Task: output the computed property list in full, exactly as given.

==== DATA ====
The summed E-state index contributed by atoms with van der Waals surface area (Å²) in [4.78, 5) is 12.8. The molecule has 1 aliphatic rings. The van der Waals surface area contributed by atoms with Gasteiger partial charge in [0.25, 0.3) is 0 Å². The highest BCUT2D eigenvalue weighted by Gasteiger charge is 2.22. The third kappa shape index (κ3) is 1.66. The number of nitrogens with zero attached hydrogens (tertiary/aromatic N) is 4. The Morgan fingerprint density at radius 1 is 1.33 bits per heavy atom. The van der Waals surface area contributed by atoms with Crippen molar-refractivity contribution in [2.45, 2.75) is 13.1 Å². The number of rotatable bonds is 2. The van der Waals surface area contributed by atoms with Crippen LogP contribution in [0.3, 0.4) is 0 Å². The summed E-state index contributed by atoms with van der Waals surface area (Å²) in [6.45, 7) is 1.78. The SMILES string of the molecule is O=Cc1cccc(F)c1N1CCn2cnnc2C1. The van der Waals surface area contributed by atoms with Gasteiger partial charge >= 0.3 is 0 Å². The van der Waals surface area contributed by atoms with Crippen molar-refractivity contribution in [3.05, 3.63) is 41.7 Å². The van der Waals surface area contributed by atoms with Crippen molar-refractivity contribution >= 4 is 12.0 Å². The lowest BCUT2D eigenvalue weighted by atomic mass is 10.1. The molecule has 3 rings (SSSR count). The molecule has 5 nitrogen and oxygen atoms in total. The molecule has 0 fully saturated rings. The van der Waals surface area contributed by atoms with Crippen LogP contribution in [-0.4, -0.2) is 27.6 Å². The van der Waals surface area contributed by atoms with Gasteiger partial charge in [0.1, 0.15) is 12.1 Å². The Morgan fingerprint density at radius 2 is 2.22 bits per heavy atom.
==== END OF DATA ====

The summed E-state index contributed by atoms with van der Waals surface area (Å²) in [4.78, 5) is 12.8. The molecule has 1 aliphatic rings. The van der Waals surface area contributed by atoms with Gasteiger partial charge in [0.25, 0.3) is 0 Å². The highest BCUT2D eigenvalue weighted by Gasteiger charge is 2.22. The third kappa shape index (κ3) is 1.66. The number of nitrogens with zero attached hydrogens (tertiary/aromatic N) is 4. The Morgan fingerprint density at radius 1 is 1.33 bits per heavy atom. The van der Waals surface area contributed by atoms with Crippen molar-refractivity contribution in [2.45, 2.75) is 13.1 Å². The number of rotatable bonds is 2. The van der Waals surface area contributed by atoms with Crippen LogP contribution in [0.3, 0.4) is 0 Å². The summed E-state index contributed by atoms with van der Waals surface area (Å²) in [6.45, 7) is 1.78. The SMILES string of the molecule is O=Cc1cccc(F)c1N1CCn2cnnc2C1. The van der Waals surface area contributed by atoms with Gasteiger partial charge >= 0.3 is 0 Å². The van der Waals surface area contributed by atoms with Crippen molar-refractivity contribution in [3.05, 3.63) is 41.7 Å². The van der Waals surface area contributed by atoms with Crippen molar-refractivity contribution >= 4 is 12.0 Å². The lowest BCUT2D eigenvalue weighted by atomic mass is 10.1. The molecule has 3 rings (SSSR count). The molecule has 5 nitrogen and oxygen atoms in total. The molecule has 0 fully saturated rings. The van der Waals surface area contributed by atoms with Crippen LogP contribution in [-0.4, -0.2) is 27.6 Å². The van der Waals surface area contributed by atoms with Gasteiger partial charge in [0.1, 0.15) is 12.1 Å². The Morgan fingerprint density at radius 2 is 2.22 bits per heavy atom.